A landmark ruling by the Supreme Court for the freedom of the press
Sir — The Supreme Court’s decision to allow the leaked documents published by a newspaper to be used by the petitioners seeking review of the December 2018 Rafale judgment will go down as a landmark ruling for the freedom of the press (“The right to publish”, April 11). The court dismissed the Centre’s ill-advised preliminary objections claiming “privilege” over them. The effect of the ruling is that the classified documents sourced without authorization by the author of these articles can be considered evidence and a basis for re-examining the earlier judgment dismissing a plea for a probe into the deal.
The papers reveal the brazen manner in which the Prime Minister’s Office rode roughshod over the Indian Negotiating Team in a flagrant violation of the Defence Procurement Procedure 2013 by offering unprecedented waivers in offset agreements. These changes made by the Narendra Modi-led government seem like mala fides. Further, the dilution of the provisions of the DPP 2013 related to arbitration, barring access to books of accounts, dispensing with penalties for use of undue influence and commission agents shows how the seller dictated the terms in their favour, instead of the buyer having an upper hand in a defence deal of such proportions. These seem to have compromised our national interest. The petitioners must now convince the court that the entire acquisition process suffered from the vice of gross irregularities, warranting a probe in public interest.
Sir — The way in which Narendra Modi quietly wrapped up the negotiations related to the Rafale deal with the former French president, François Hollande, raised many eyebrows. The deal was signed in 2016, but it was in September 2018 that it garnered widespread public attention when Hollande revealed that the Indian government had pressured Dassault to partner with Anil Ambani’s Reliance Defence to meet its ‘offset policy’. Controversies followed as the Opposition demanded the prime minister’s resignation, and the matter was referred to the Supreme Court. However, the court had at first dismissed demands for an investigation into the deal.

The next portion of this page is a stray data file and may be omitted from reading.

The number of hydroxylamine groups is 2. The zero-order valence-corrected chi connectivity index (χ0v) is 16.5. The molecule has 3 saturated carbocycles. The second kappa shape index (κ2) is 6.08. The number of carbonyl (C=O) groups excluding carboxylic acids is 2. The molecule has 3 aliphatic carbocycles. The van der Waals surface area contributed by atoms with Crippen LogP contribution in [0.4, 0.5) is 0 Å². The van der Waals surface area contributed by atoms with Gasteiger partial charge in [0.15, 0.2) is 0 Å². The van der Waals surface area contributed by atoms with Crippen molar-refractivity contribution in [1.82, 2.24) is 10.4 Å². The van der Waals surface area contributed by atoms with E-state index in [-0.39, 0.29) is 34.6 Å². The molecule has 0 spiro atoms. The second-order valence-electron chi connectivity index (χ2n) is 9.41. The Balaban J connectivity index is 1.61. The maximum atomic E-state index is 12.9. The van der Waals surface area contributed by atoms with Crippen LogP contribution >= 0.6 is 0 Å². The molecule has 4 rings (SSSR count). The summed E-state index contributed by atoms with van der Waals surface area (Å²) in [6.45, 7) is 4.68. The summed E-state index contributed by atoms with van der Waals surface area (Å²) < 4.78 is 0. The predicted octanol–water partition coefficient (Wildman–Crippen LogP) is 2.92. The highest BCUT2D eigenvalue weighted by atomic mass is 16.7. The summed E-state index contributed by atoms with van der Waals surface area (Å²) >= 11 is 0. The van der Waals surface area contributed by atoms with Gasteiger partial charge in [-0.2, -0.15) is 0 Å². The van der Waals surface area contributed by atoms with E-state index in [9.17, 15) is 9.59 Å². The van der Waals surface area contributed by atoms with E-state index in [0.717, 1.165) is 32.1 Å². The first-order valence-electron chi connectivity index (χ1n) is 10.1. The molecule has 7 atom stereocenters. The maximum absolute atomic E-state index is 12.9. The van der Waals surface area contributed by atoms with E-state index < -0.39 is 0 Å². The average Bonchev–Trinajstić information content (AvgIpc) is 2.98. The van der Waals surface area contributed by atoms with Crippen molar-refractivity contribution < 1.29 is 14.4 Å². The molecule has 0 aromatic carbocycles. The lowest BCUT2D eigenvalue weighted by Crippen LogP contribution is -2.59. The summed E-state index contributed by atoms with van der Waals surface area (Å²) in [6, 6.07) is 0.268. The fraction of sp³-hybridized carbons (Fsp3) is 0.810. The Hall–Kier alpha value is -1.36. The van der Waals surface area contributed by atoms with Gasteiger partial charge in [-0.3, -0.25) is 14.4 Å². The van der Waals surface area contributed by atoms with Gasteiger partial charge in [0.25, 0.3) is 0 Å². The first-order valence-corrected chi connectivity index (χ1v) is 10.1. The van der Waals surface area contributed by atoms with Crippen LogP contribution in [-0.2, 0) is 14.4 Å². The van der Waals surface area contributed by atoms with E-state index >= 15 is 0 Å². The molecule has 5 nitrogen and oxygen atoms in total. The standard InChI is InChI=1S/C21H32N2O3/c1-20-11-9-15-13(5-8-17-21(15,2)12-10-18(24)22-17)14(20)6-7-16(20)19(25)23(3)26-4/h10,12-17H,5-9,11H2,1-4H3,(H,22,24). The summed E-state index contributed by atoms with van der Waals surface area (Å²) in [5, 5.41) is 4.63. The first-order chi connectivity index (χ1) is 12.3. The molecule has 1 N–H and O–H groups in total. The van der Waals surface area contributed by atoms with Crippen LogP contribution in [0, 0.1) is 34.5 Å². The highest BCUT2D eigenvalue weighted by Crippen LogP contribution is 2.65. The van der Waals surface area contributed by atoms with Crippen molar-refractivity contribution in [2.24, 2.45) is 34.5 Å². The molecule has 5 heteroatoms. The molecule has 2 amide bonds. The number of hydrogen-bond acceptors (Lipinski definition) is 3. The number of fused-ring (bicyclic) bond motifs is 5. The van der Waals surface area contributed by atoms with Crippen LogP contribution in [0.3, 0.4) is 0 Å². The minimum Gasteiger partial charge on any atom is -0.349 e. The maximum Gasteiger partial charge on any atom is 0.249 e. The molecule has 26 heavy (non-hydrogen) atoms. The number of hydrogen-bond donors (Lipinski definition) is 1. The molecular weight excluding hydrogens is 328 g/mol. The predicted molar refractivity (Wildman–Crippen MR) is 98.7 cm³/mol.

In reality, the government seems to have spared no effort in covering up the matter, from rejecting a joint parliamentary committee probe as suggested by the Opposition to creating confusion regarding the disclosure of prices for the comptroller and auditor general’s report.
But things have taken a turn once again, thanks to the documents published by the media regarding the contentious pricing of the jets and the objections raised by the INT about parallel negotiations conducted by the PMO. Although the Centre tried to prevent the admission of these documents as evidence in court by dubbing them “stolen”, a three-judge bench of the Supreme Court has now unanimously decided to hear the Rafale review petitions on their basis. The upcoming hearings could uncover additional evidence against the ruling dispensation, and provide the Opposition with the appropriate ammunition to secure an advantage with regard to the ongoing elections. One hopes that the apex court, as the enforcer of democratic norms in our country, will be able to wipe away the black clouds of corruption from India’s sky.
Bidyut Kumar Chatterjee,
Sir — The Supreme Court has been just in allowing the use of the three leaked ‘classified’ documents as evidence in the Rafale review case, dismissing the government’s objections. The monumental efforts undertaken by Yashwant Sinha, Arun Shourie, Prashant Bhushan and N. Ram to expose the murky Rafale deal deserve accolades. One hopes that the case will soon be brought to its logical end after the recently procured evidence, shedding light on the wilful defaults in the surreptitious deal, is examined. The culprits must be brought to book.
Tharcius S. Fernando,
Sir — The recent episode regarding the Rafale deal proves the might of investigative journalism in contemporary India. No wonder then that the government tries to stifle the voice of the media in order to hide its shady activities.
North 24 Parganas
Sir — This year, Calcutta welcomed the Bengali new year by celebrating nabo barsho alongside World Art Day. Kumartuli, the artisans’ hub that gains attention only once a year — around the time of Durga Puja — attracted art enthusiasts from across the city with the help of an art festival. The idea of putting local artists in the limelight was appreciable. The colourful artwork and installations that decked the narrow lanes of Kumartuli are proof that the talent of these artists is not limited to idol-making. The organizers should turn this into an annual event.